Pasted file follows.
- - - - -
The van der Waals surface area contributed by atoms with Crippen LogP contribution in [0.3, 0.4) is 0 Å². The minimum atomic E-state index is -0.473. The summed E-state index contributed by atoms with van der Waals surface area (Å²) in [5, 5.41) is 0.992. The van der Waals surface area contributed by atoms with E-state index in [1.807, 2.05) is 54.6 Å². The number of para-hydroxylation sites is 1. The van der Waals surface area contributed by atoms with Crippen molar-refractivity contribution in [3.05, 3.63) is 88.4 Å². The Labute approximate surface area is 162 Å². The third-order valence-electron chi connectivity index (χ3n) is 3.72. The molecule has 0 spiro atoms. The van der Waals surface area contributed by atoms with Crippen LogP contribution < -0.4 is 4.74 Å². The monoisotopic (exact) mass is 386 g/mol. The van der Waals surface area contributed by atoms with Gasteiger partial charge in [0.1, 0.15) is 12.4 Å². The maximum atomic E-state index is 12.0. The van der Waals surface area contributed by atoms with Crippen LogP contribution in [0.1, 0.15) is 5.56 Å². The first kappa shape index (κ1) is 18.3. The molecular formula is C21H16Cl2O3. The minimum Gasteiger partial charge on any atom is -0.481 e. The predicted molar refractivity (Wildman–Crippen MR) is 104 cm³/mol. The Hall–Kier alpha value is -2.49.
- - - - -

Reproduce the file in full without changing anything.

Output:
The van der Waals surface area contributed by atoms with Crippen LogP contribution in [0.3, 0.4) is 0 Å². The minimum atomic E-state index is -0.473. The summed E-state index contributed by atoms with van der Waals surface area (Å²) in [5, 5.41) is 0.992. The van der Waals surface area contributed by atoms with E-state index in [1.807, 2.05) is 54.6 Å². The number of para-hydroxylation sites is 1. The van der Waals surface area contributed by atoms with Crippen molar-refractivity contribution in [3.05, 3.63) is 88.4 Å². The Labute approximate surface area is 162 Å². The third-order valence-electron chi connectivity index (χ3n) is 3.72. The molecule has 0 spiro atoms. The van der Waals surface area contributed by atoms with Crippen LogP contribution < -0.4 is 4.74 Å². The monoisotopic (exact) mass is 386 g/mol. The van der Waals surface area contributed by atoms with Gasteiger partial charge in [0.1, 0.15) is 12.4 Å². The maximum atomic E-state index is 12.0. The van der Waals surface area contributed by atoms with Crippen LogP contribution in [0.1, 0.15) is 5.56 Å². The first kappa shape index (κ1) is 18.3. The molecular formula is C21H16Cl2O3. The minimum Gasteiger partial charge on any atom is -0.481 e. The predicted molar refractivity (Wildman–Crippen MR) is 104 cm³/mol. The Hall–Kier alpha value is -2.49.